In his “Contract with the American Voter,” a plan for his first 100 days in office, Trump promised to use “public-private partnerships, and private investments through tax incentives, to spur $1 trillion in infrastructure investment over ten years.” Public-private infrastructure partnerships could mean plenty of business for real estate firms with past business ties to Trump. Procurement rules make it tough to hand government contracts to cronies, but a firm with close ties to the administration may still like its odds.

Kasirer said she has been fielding calls from developers looking to gain access to the future Trump administration.

For those in the industry who lack close ties to Trump, there are numerous potential middlemen that could help gain access, sources say. One is Trump’s attorney Jay Neveloff, who heads the real estate department at Kramer Levin. Asked for comment, Neveloff said he is certain Trump will not be susceptible to special interests.

“Knowing Donald, he is going to bend over backwards to be fair,” he said.

Other obvious contact points are Kushner and Trump’s three older children: Ivanka, Don Jr. and Eric. And then there’s Rudy Giuliani, who is popular in real estate circles, and is among the front-runners to be the next secretary of state. “The real estate industry in general would not regard Giuliani as unfriendly,” said George Arzt, a Democratic political consultant. “They think of him as a conservative.”

In “Why Nations Fail,” Acemoglu and fellow political scientist James Robinson argue that successful countries tend to be inclusive economies that allow everyone a say in the political process and a fair shot at wealth. Failing countries, meanwhile, tend to be countries where a narrow elite exploits their power for their own financial benefit.

While discussion about U.S. corruption has focused on the financial sector, the industry that has the greatest influence on politicians in most developing countries is real estate, according to Acemoglu. “That sector has become the nexus of all sorts of corruption and a big driver of a slide in quality of governance and transparency,” he said.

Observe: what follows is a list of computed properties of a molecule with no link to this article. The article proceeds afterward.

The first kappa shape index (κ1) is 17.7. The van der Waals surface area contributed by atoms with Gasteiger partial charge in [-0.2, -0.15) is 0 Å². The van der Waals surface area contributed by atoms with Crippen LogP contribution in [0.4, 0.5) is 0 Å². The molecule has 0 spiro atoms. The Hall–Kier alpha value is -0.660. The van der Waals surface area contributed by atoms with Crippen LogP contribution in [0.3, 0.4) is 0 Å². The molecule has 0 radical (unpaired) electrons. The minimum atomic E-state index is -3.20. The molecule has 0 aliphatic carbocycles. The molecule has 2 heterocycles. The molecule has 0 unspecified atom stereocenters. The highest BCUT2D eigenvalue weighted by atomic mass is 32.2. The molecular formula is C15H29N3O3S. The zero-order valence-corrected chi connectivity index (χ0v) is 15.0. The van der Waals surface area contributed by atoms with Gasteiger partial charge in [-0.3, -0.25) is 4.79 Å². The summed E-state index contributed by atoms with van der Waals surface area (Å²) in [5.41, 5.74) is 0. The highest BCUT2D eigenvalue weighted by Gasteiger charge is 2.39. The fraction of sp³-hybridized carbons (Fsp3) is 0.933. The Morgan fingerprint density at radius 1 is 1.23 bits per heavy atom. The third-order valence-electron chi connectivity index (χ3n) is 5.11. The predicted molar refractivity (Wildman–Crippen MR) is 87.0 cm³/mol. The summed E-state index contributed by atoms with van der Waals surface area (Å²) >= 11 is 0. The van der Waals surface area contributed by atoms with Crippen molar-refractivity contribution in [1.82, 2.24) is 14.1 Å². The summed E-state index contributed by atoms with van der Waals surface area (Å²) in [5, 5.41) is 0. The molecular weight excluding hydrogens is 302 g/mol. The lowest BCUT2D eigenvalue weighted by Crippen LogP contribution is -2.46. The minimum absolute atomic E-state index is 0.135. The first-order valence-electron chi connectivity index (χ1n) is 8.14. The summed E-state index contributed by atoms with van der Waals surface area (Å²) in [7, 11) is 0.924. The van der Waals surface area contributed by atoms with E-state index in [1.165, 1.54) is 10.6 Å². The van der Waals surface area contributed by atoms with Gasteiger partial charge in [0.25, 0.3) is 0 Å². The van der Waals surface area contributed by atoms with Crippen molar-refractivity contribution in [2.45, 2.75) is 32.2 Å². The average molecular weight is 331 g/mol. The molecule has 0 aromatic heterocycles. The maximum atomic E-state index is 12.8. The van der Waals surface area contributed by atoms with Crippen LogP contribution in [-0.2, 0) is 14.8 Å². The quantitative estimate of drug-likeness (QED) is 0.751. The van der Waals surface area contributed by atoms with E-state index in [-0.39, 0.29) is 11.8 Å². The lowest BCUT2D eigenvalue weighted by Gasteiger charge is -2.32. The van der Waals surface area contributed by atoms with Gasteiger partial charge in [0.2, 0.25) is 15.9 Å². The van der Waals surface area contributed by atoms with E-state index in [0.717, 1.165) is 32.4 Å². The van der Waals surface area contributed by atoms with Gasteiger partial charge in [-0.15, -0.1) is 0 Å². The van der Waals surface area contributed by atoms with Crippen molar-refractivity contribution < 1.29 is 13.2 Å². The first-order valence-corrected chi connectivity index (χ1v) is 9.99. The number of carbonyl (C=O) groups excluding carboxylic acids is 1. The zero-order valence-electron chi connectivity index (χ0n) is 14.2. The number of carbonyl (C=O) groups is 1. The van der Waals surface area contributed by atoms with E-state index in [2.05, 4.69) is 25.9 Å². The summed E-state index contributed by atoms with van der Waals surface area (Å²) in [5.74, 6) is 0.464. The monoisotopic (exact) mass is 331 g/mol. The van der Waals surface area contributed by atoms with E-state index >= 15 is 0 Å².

From left: Recep Tayyip Erdogan and Silvio Berlusconi

Consider Turkey. The country’s president, Recep Tayyip Erdogan, is a conservative strongman with a penchant for nationalist rhetoric and a well-documented disregard for democratic norms. Over the past decade, his government has championed major real estate development projects in an effort to modernize the country. Almost from the start, his opponents alleged Erdogan and his supporters benefitted from the building spree.

In 2013, an unpopular construction project in Istanbul and corruption allegations triggered widespread street protests against the government. Later that year, prosecutors launched a corruption probe into Erdogan’s inner circle and arrested the construction tycoon Ali Agaoglu. Erdogan responded by dismantling the independent judiciary and concentrating more power in his own hands.

And then there’s Silvio Berlusconi. In 1994, Italians first put the eccentric media and real estate mogul into power on the hope that his business experience would revive the country’s sluggish economy — similar reasons voters gave for supporting Trump. A big part of Berlusconi’s appeal lay in the fact that he was rich, and therefore supposedly less beholden to special interests.

Over the following two decades, Berlusconi did little to boost Italian growth. But he did manage to enrich himself and those close to him even further.

“Trump’s success suggests that the U.S. is looking increasingly like Italy,” Luigi Zingales, an economist at the University of Chicago, wrote in a May op-ed. “And not in the good ways.”